Let’s talk about how to add some interest to lessons and pique student interest. Here are my top 10 Favorites…
- Scavenger Hunt – Split the class into teams and task them with creating videos to various locations on campus. Then students can make a drawing, cut it up into puzzle pieces. Videos need to be turned into QR codes and placed with a puzzle piece in the accurate areas of campus…one clue should lead to the next location and so on. Set up equal teams so one class meeting 3 teams hid the codes and 3 teams work to solve the clues. The next day switch roles. While teams are hunting for clues the other teams work on a research project, studying vocabulary or completing a jigsaw activity. Possibilities are endless.
- Guess Who – Use QR codes for a game of Guess Who. Students can create the videos or you as a teacher can have videos prepared. Link the videos to a QR code and place around the classroom. Students can view the videos and write down their guess with a pre made worksheet or just written on a piece of paper. Use to describe famous people students know, use descriptions of students in the classroom or use after the end of a famous deaf person unit. Check answers at the end.
- Literature – Link the QR code to various pieces of literature you want students to study. Create a worksheet for students to analyze the meaning or summarize the author’s intent. Give each student a QR Code with a different piece of literature to watch, practice and present.
- Showcase student work – We all come up with awesome projects for our students to do but how do we show them off to others? With QR codes this is easily solved. Create QR codes and post to your website; Email the QR code home to the parent of your student; Email blast it out to the school community; or Send it to your School Board and really toot your own horn. The QR code is a great way to digitally show off what your students can do!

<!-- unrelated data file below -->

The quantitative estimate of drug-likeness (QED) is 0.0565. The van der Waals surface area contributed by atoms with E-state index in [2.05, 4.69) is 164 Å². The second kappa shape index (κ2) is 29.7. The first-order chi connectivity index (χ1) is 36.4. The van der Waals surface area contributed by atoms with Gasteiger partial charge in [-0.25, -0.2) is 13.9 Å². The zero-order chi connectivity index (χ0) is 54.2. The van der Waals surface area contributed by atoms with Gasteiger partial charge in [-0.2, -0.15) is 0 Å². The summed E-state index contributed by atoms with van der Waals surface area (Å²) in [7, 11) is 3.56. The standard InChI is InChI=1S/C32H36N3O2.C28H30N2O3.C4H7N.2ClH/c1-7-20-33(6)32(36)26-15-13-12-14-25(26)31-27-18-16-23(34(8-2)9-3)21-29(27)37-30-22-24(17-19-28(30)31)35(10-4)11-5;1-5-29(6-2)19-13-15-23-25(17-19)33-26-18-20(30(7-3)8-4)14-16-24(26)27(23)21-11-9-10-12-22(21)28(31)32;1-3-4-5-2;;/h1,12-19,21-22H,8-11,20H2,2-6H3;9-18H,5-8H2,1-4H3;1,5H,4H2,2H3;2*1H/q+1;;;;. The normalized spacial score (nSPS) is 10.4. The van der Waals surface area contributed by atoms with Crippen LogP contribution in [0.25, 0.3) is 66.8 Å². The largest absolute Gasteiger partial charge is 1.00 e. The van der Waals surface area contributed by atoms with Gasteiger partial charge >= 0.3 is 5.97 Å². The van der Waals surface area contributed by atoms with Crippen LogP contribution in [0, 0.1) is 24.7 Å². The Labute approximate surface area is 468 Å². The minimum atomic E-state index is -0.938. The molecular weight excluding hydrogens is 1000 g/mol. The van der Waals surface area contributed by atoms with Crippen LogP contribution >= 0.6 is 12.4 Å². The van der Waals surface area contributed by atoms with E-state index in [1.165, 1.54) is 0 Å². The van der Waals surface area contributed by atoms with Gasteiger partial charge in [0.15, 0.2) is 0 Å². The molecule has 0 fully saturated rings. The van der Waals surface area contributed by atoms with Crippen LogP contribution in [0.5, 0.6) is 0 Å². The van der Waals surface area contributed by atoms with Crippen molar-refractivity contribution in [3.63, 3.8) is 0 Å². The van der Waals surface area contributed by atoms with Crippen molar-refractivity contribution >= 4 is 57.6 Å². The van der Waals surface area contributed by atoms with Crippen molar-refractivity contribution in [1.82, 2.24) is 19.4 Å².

- Internet based references – Use QR codes to give students a quick way to reference your class lectures. If you are talking about Gallaudet, link students to a virtual tour of the school or still images of what the campus looks like now compared to when it was founded. Use QR codes for students to connect to various sign languages around the world as a way to reference them quickly or learn different alphabets.
- Digital Praise – Instead of a good job or a happy face sticker place a QR code to the test or quiz. You can pre-make these and slap them on all that A work you receive.
- Email encouragement – Send a QR code that leads to a special note. Use these or create your own. Test them out on remind.com (not sure if this would work I haven’t tried it) or tape the QR code to each student desk every week…what a great ways to start off Monday!
- Introduce yourself – For the first day of school email the QR code that links to a captioned video that introduces you to the students before the first day of school. Think how much excitement that could generate in new students seeing ASL for the first time! This could also settle some nerves of the new incoming students.
- Introducing a new topic – if you are teaching about Laurent Clerc link to a tour of the city he was born, to the time period he lived, or the School he met Gallaudet at. The QR code is a great attention getter to start the topic.
- What is this sign? – Have a group of pictures that has the next 7 vocabulary words you want students to know. Adjacent to the picture place the QR code that will bring up the video of the vocabulary word on student’s device. Check if they know the signs by playing a game or have them take notes of the parameters for each word. Or place the videos around the school to teach students how to sign the buildings and locations around the campus.
I hope you find these ideas useful and easy to integrate into your teaching style. Leave a comment below to tell us what you tried!
To piggy back on my post about how to use comic strips in the classroom, I have found this video discussing how your class can create a comic book. This can be a great individual, partner, or group project. It is a fun task students can complete and show us what they know about Deaf culture. It is a good expansion activity after a culture lecture. So many times we talk about the culture of the community in a bubble or single lecture then never refer to it until we test students on the information. How do we know they really understand? A comic book can be a great way for students to show what they have learned and allow us a way to assess student learning. Enjoy!